Previously, we wrote about the eating disorder voice and why it exists. Now, we’ll dive into a validated strategy from Compassion Focused Therapy to help deal with your ED voice and be kinder to yourself. It’s called compassionate re-scripting.
❤️ Compassionate re-scripting
Working to soften the inner critic with the memories or moments that are linked to it can make things much more tangible. By taking a compassionate view towards the inner critic, rather than a judgmental one, we can start to see what threats are behind it and be compassionate towards those fears and emotions.
Remember: it’s not your fault that life is hard and your emotions and thoughts are difficult to manage.
💡 Try this!
Start by thinking of a memory or a specific criticism made by your inner critic. Write down everything you remember with this memory and every criticism your critic has.
Then bring your compassionate self into the story and reframe the story. How would your compassionate self enter the memory? Imagine what a compassionate friend might say to you.
By doing this, we can become our own source of love and care.
Ex. going out to eat with friends
Ex. I won’t be able to control what I eat. People will think I eat too much. They will think I am weird if I eat a certain way.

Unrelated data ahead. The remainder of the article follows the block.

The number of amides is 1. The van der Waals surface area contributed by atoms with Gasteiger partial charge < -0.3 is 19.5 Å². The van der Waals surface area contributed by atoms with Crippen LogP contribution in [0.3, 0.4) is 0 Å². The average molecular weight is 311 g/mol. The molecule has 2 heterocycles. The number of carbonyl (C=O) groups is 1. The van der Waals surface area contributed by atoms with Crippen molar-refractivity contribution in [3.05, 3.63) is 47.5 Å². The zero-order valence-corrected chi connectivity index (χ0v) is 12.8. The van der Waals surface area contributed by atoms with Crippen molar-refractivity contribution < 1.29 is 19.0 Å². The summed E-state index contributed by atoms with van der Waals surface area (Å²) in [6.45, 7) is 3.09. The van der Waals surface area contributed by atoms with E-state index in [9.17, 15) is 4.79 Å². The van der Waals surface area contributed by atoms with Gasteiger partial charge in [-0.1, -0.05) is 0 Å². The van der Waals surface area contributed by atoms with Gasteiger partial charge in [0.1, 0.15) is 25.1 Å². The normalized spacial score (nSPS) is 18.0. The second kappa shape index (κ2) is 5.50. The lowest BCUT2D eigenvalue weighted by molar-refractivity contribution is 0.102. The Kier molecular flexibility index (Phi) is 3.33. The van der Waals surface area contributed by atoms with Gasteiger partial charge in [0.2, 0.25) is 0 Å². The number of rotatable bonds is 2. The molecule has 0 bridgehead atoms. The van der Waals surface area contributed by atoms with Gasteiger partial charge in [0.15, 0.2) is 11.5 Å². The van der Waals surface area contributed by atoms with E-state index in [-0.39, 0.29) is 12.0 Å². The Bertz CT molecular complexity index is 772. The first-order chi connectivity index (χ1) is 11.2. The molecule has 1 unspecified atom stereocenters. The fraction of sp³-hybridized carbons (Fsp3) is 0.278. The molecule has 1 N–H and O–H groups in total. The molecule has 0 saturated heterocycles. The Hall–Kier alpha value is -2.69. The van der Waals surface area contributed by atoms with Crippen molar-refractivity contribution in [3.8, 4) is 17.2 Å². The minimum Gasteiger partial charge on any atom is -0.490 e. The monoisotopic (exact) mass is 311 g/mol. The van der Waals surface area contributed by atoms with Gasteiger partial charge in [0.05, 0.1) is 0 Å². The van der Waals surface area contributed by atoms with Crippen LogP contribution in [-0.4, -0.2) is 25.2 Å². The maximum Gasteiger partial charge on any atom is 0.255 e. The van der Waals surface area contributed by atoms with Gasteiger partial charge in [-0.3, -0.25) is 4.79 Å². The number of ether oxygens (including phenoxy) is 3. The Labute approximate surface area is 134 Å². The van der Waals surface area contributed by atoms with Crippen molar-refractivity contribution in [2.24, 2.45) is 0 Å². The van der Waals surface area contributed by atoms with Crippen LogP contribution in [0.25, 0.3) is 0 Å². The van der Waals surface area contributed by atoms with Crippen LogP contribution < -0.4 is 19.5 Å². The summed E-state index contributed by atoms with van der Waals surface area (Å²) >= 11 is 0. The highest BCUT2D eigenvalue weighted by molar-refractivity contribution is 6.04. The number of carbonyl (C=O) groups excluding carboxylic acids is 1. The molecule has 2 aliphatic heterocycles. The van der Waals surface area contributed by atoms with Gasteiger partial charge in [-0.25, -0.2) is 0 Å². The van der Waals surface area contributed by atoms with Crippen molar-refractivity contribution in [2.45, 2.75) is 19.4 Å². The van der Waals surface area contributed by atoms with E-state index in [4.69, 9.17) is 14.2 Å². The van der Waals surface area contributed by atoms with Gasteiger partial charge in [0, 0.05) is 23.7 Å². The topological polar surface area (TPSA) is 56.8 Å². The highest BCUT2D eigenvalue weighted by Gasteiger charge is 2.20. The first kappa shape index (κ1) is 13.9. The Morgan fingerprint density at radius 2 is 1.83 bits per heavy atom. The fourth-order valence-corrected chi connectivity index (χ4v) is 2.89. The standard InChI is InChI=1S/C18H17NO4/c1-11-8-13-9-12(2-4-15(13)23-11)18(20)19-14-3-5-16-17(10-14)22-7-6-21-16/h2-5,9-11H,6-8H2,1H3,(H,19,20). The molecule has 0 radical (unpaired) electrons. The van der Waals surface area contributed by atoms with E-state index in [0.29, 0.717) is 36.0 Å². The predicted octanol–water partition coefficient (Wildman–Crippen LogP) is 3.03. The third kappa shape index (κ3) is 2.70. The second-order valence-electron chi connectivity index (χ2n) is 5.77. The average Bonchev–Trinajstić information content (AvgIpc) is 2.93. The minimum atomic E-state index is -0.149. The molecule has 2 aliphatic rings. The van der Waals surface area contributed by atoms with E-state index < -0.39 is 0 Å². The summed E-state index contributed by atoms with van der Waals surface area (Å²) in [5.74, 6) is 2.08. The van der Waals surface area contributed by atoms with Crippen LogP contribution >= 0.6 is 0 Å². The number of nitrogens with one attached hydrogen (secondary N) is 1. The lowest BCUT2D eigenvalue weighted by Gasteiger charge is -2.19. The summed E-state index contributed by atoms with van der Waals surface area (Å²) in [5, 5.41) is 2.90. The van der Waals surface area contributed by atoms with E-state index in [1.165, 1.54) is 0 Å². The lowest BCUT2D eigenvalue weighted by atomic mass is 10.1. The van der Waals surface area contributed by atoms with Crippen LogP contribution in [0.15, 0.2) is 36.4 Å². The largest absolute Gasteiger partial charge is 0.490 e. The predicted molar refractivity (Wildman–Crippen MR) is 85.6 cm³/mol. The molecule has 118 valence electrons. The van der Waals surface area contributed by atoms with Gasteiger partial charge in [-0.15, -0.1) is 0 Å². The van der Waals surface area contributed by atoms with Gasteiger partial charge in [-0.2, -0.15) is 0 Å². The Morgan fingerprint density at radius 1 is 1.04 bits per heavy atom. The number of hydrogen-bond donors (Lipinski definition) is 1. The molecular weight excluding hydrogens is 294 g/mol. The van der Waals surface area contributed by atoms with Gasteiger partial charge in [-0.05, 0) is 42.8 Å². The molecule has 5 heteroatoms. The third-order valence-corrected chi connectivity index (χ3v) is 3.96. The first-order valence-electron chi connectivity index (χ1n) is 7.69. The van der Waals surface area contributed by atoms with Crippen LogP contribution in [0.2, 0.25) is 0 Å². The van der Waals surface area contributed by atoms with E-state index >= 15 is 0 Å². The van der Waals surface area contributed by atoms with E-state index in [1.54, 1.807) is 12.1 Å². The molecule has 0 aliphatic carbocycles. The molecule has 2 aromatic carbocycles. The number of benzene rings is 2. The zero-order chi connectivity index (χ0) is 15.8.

Compassionate reframing (include care for your wellbeing, sympathy, empathy, nonjudgement)
Ex. It’s understandable I am anxious because…
My anxiety is talking and that is what makes me think of the worst case scenario.
The anxiety will be uncomfortable but I will be able to tolerate it.
Overtime, it will get easier.
My friends want me there. I am being brave. I wouldn’t want them to worry about me judging them! Why do I deserve anything different?
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Lindsey is one of the founders of Beanbag Health with a personal passion for eating disorders. She's a behavioral scientist with a background in health-tech and ed-tech in the US. She has designed healthcare and education programs at scale, engaging millions of Americans and thousands of students globally, including many from traditionally underserved backgrounds.